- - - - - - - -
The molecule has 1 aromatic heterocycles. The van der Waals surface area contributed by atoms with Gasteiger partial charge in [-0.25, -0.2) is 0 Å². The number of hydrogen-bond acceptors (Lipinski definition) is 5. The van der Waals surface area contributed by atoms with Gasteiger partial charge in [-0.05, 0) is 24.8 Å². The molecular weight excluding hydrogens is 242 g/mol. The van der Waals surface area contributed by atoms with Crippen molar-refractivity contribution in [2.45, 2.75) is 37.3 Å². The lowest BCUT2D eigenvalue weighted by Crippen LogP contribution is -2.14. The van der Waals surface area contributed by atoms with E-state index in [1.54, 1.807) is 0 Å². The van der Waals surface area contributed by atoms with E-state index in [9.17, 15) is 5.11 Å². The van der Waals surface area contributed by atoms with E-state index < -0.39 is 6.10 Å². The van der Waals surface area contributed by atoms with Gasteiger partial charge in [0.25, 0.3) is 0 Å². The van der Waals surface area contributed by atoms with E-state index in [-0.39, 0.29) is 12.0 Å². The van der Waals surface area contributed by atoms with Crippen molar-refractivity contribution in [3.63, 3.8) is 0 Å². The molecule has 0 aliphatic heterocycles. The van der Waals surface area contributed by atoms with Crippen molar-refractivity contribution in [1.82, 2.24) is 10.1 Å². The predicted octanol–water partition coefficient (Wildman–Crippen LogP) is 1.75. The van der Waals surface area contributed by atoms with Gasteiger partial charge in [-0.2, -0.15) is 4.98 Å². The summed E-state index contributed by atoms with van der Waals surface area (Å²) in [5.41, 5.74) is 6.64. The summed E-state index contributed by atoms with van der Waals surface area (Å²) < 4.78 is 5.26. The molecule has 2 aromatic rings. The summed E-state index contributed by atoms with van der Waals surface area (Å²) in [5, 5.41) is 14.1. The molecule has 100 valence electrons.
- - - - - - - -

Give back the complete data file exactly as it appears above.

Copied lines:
The molecule has 1 aromatic heterocycles. The van der Waals surface area contributed by atoms with Gasteiger partial charge in [-0.25, -0.2) is 0 Å². The number of hydrogen-bond acceptors (Lipinski definition) is 5. The van der Waals surface area contributed by atoms with Gasteiger partial charge in [-0.05, 0) is 24.8 Å². The molecular weight excluding hydrogens is 242 g/mol. The van der Waals surface area contributed by atoms with Crippen molar-refractivity contribution in [2.45, 2.75) is 37.3 Å². The lowest BCUT2D eigenvalue weighted by Crippen LogP contribution is -2.14. The van der Waals surface area contributed by atoms with E-state index in [1.54, 1.807) is 0 Å². The van der Waals surface area contributed by atoms with E-state index in [9.17, 15) is 5.11 Å². The van der Waals surface area contributed by atoms with E-state index < -0.39 is 6.10 Å². The van der Waals surface area contributed by atoms with Gasteiger partial charge in [0.25, 0.3) is 0 Å². The van der Waals surface area contributed by atoms with E-state index in [-0.39, 0.29) is 12.0 Å². The van der Waals surface area contributed by atoms with Crippen molar-refractivity contribution in [3.63, 3.8) is 0 Å². The molecule has 0 aliphatic heterocycles. The van der Waals surface area contributed by atoms with Crippen molar-refractivity contribution in [1.82, 2.24) is 10.1 Å². The predicted octanol–water partition coefficient (Wildman–Crippen LogP) is 1.75. The van der Waals surface area contributed by atoms with Gasteiger partial charge in [-0.2, -0.15) is 4.98 Å². The summed E-state index contributed by atoms with van der Waals surface area (Å²) in [5.41, 5.74) is 6.64. The summed E-state index contributed by atoms with van der Waals surface area (Å²) < 4.78 is 5.26. The molecule has 2 aromatic rings. The summed E-state index contributed by atoms with van der Waals surface area (Å²) in [5, 5.41) is 14.1. The molecule has 100 valence electrons.